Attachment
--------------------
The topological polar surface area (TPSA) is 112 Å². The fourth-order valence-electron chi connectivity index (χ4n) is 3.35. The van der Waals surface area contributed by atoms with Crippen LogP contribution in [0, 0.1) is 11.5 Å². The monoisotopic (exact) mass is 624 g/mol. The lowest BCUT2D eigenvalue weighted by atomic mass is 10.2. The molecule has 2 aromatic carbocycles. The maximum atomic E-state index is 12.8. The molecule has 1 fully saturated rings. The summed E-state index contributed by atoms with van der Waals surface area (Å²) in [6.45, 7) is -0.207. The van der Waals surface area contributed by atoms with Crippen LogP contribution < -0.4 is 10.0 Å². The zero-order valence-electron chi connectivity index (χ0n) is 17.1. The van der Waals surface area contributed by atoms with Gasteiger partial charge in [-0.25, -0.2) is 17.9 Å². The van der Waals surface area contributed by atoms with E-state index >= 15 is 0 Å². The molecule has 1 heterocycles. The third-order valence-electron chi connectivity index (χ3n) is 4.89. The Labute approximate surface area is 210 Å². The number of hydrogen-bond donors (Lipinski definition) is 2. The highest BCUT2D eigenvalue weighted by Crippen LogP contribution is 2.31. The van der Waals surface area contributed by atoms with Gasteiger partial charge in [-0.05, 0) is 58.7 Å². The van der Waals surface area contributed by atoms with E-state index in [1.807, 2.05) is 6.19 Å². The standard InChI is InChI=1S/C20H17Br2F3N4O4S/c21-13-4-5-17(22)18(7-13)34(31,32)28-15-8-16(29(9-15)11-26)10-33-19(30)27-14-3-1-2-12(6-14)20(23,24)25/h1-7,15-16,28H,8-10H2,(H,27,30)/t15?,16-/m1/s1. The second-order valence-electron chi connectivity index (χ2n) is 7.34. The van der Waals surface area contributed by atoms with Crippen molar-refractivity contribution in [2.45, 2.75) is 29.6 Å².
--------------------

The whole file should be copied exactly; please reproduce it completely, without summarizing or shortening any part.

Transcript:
The topological polar surface area (TPSA) is 112 Å². The fourth-order valence-electron chi connectivity index (χ4n) is 3.35. The van der Waals surface area contributed by atoms with Crippen LogP contribution in [0, 0.1) is 11.5 Å². The monoisotopic (exact) mass is 624 g/mol. The lowest BCUT2D eigenvalue weighted by atomic mass is 10.2. The molecule has 2 aromatic carbocycles. The maximum atomic E-state index is 12.8. The molecule has 1 fully saturated rings. The summed E-state index contributed by atoms with van der Waals surface area (Å²) in [6.45, 7) is -0.207. The van der Waals surface area contributed by atoms with Crippen LogP contribution < -0.4 is 10.0 Å². The zero-order valence-electron chi connectivity index (χ0n) is 17.1. The van der Waals surface area contributed by atoms with Gasteiger partial charge in [-0.25, -0.2) is 17.9 Å². The van der Waals surface area contributed by atoms with E-state index >= 15 is 0 Å². The molecule has 1 heterocycles. The third-order valence-electron chi connectivity index (χ3n) is 4.89. The Labute approximate surface area is 210 Å². The number of hydrogen-bond donors (Lipinski definition) is 2. The highest BCUT2D eigenvalue weighted by Crippen LogP contribution is 2.31. The van der Waals surface area contributed by atoms with Gasteiger partial charge in [-0.05, 0) is 58.7 Å². The van der Waals surface area contributed by atoms with E-state index in [1.807, 2.05) is 6.19 Å². The standard InChI is InChI=1S/C20H17Br2F3N4O4S/c21-13-4-5-17(22)18(7-13)34(31,32)28-15-8-16(29(9-15)11-26)10-33-19(30)27-14-3-1-2-12(6-14)20(23,24)25/h1-7,15-16,28H,8-10H2,(H,27,30)/t15?,16-/m1/s1. The second-order valence-electron chi connectivity index (χ2n) is 7.34. The van der Waals surface area contributed by atoms with Crippen molar-refractivity contribution in [2.45, 2.75) is 29.6 Å².